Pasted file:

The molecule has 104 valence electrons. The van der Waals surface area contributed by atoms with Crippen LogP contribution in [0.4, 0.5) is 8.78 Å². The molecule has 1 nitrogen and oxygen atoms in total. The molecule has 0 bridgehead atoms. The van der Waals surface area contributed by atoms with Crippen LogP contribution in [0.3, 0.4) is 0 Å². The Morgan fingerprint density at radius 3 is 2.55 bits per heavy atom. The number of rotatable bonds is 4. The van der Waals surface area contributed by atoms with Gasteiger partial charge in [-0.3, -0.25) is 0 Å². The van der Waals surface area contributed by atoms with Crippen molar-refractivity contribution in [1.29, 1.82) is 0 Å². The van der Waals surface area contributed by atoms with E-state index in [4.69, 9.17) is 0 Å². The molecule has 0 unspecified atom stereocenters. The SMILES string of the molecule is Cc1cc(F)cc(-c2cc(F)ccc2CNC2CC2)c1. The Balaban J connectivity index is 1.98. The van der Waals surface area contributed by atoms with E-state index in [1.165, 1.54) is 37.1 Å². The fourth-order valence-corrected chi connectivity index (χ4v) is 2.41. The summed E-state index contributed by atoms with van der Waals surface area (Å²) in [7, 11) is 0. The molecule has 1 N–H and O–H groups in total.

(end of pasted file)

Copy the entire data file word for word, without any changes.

The molecule has 104 valence electrons. The van der Waals surface area contributed by atoms with Crippen LogP contribution in [0.4, 0.5) is 8.78 Å². The molecule has 1 nitrogen and oxygen atoms in total. The molecule has 0 bridgehead atoms. The van der Waals surface area contributed by atoms with Crippen LogP contribution in [0.3, 0.4) is 0 Å². The Morgan fingerprint density at radius 3 is 2.55 bits per heavy atom. The number of rotatable bonds is 4. The van der Waals surface area contributed by atoms with Gasteiger partial charge in [-0.3, -0.25) is 0 Å². The van der Waals surface area contributed by atoms with Crippen molar-refractivity contribution in [1.29, 1.82) is 0 Å². The van der Waals surface area contributed by atoms with E-state index in [4.69, 9.17) is 0 Å². The molecule has 0 unspecified atom stereocenters. The SMILES string of the molecule is Cc1cc(F)cc(-c2cc(F)ccc2CNC2CC2)c1. The Balaban J connectivity index is 1.98. The van der Waals surface area contributed by atoms with E-state index in [1.165, 1.54) is 37.1 Å². The fourth-order valence-corrected chi connectivity index (χ4v) is 2.41. The summed E-state index contributed by atoms with van der Waals surface area (Å²) in [7, 11) is 0. The molecule has 1 N–H and O–H groups in total.